Just to give you a taste of some the combinations that rotate with the speed of seasonal fruit, on our visit we could try Aged Balsamic with Roasted Strawberries, Burnt Caramel and Coconut, Creme Fraiche with Blueberry Crumble, Island Plum, Apricot Brandy, Waiheke Honeycomb and Salted Caramel with White Chocolate. I chose Affrogato with Roasted Almond Brittle and Michael doubled up on Dark Chocolate, Whiskey and truffles. Fortunately (?) a second shop recently opened on the waterfront in Auckland in the Ferry Building which happens to be directly along our path to town.
Meanwhile, we hopped back on the bus for a pleasant ride down island to the beach at Oritangi where we played in the surf like two happy sea lions who had just eaten their fill of gelato. The only thing missing from this happy scene was sunscreen. Michael, being half Portuguese tans almost instantly. I’ve never seen him with a sunburn, even during all the years we sailed. By association, I feel like I too should just turn a deep golden color, too. Never mind my more delicate English and Welsh heritage. Apparently, we are much closer to the sun down here, and I managed to get a rather painful sunburn. Nothing major, but it was embarrassing and ended in some unattractive peeling. All that led to stern admonitions from our host and my friends online, so I from now on I’ll slather on the 50+.
Another outing took us all along the waterfront for Auckland Harbour Festival. There was live entertainment, boat rides on the harbour, and lots of food and drink. There was also a large exhibition of local Maori culture that included Haka performances (if you’ve ever seen the NZ All Blacks play rugby you have an idea of what that is) and a chance to watch live tattooing using fine bone chisels and a small hammer to pound black ash into micro cuts. Or, if you’d had enough craft beer, you could have traditional designs drawn on your face and body in black Sharpie. More people (tourists) than you might think signed up for this! Here’s a link to the top ten most terrifying things about the Maori - including tattoo methods and the Haka!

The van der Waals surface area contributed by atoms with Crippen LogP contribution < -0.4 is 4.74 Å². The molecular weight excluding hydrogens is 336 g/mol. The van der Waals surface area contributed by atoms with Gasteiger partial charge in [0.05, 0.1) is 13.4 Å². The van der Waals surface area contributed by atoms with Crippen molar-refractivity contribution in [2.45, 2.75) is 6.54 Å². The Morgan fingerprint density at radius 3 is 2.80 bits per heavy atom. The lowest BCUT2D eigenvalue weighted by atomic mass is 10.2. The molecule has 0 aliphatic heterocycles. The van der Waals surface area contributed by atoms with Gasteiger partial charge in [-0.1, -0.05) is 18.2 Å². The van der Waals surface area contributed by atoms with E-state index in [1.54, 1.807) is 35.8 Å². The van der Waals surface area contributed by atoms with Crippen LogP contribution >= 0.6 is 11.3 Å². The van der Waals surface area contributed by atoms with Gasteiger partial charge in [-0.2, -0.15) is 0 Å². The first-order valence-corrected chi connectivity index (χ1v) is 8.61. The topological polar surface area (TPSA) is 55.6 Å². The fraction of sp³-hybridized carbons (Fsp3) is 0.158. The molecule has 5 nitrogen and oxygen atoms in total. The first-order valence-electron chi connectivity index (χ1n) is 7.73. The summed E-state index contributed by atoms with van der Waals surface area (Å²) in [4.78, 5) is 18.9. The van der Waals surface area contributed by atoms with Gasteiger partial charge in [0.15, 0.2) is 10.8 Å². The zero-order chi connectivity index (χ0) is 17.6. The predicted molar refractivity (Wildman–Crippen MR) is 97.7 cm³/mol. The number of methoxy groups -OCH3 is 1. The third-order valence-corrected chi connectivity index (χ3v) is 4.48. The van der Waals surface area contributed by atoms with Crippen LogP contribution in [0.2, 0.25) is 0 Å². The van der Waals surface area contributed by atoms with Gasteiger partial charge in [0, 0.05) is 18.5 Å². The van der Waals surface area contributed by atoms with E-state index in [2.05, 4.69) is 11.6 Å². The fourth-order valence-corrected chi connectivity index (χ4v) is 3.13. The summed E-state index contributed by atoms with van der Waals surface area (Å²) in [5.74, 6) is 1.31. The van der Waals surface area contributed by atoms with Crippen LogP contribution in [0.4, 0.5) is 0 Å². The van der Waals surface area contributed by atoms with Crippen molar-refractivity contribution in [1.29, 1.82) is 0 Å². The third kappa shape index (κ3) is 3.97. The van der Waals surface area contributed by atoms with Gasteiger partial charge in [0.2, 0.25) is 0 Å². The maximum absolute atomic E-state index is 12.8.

During our last week we connected with a couple who read our blog and hoped they could show us around their city. This has happened before in our travels, and the chance to meet strangers who quickly become new friends is such a rewarding part of our journey. Dale and Geoff were no exception! We picked a date and they drove to our Airbnb and picked us up. First stop, coffee. This is a coffee-mad country! I’ve never seen so many small cafes (coffee shops), and they all roast their own beans and find their niche. We headed to a well-known haven for Francophiles called La Cigale. It turned out to be walking distance from our Airbnb so I went there often for my new second passion (after gelato), a Flat White. That would be 2 shots of rich espresso cut just so by a thick layer of velvety milk foam.
Since Dale had read so many of our blogs it felt like she had known us forever and Geoff had skimmed enough where it felt the same. So we enjoyed learning all we could about them as we went along. Dale is deaf but that doesn’t slow her down one bit - her daughters believe she can read lips from the next room! she is a mother, a grandmother, a sought-after professional cake baker and a self-proclaimed Domestic Goddess (we visited their home and it’s true). Geoff is a bit of a mad scientist and works for New Zealand Blood Works making sure all the gizmos work, and builds structures and helps his kids with home renovations in his spare time. We got a look inside his manly Whiskey Shed in the backyard of their beautiful home and it was a perfect retreat.
It rained often while we were in Auckland and our day together was one of the rainiest of all - but we soldiered on and went to the sites they had planned, we just couldn't get the full benefit of getting out of the car to enjoy the views. But we had a great time and connected again the next day at the market and took another tour. We will definitely stay in touch!
So far, this lush land of plenty has been all the wonderful things we’ve been told it would be.
It’s on the expensive side, but we are being careful to keep to our budget and as always find free and affordable things to do. Or not do. We’ve enjoyed long walks, playing games on the deck, writing and travel planning. And we get to do all that in this paradise.
When it was time to move on, we rented a car and drove south down the center of the North Island with overnight stops in Rotorua, Taupo, and Napier. We are now settled in Wellington for a few days before we tackle the South Island. I’ll catch you up on the car trip next - they drive on the left here, and even though I'm left handed, I've always had a hard time telling left from right. Seriously. So Michael will be doing the driving. And I may not be invited to navigate.
Thanks for following along,
Debbie and Michael
The Senior Nomads